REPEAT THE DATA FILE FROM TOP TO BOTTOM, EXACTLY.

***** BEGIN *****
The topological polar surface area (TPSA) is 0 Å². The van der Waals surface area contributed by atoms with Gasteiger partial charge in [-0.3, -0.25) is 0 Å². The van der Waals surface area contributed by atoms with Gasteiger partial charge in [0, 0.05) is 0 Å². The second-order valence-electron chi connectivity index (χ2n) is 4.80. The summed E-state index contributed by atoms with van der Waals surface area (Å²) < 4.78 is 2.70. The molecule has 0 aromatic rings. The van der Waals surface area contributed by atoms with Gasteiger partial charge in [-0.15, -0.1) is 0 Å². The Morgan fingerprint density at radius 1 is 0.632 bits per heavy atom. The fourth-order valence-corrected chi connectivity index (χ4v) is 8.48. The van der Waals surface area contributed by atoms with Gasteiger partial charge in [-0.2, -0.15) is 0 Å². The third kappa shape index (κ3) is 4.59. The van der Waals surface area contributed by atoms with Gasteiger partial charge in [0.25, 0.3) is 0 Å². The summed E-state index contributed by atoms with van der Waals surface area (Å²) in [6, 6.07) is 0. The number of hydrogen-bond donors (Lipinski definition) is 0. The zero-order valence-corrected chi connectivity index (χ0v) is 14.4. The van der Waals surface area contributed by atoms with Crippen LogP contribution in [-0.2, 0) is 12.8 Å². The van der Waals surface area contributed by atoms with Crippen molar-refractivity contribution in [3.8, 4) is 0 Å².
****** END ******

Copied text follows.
The topological polar surface area (TPSA) is 0 Å². The van der Waals surface area contributed by atoms with Gasteiger partial charge in [-0.3, -0.25) is 0 Å². The van der Waals surface area contributed by atoms with Gasteiger partial charge in [0, 0.05) is 0 Å². The second-order valence-electron chi connectivity index (χ2n) is 4.80. The summed E-state index contributed by atoms with van der Waals surface area (Å²) < 4.78 is 2.70. The molecule has 0 aromatic rings. The van der Waals surface area contributed by atoms with Gasteiger partial charge in [-0.15, -0.1) is 0 Å². The Morgan fingerprint density at radius 1 is 0.632 bits per heavy atom. The fourth-order valence-corrected chi connectivity index (χ4v) is 8.48. The van der Waals surface area contributed by atoms with Gasteiger partial charge in [-0.2, -0.15) is 0 Å². The third kappa shape index (κ3) is 4.59. The van der Waals surface area contributed by atoms with Gasteiger partial charge in [0.25, 0.3) is 0 Å². The summed E-state index contributed by atoms with van der Waals surface area (Å²) in [6, 6.07) is 0. The number of hydrogen-bond donors (Lipinski definition) is 0. The zero-order valence-corrected chi connectivity index (χ0v) is 14.4. The van der Waals surface area contributed by atoms with Crippen LogP contribution in [-0.2, 0) is 12.8 Å². The van der Waals surface area contributed by atoms with Crippen molar-refractivity contribution in [3.8, 4) is 0 Å².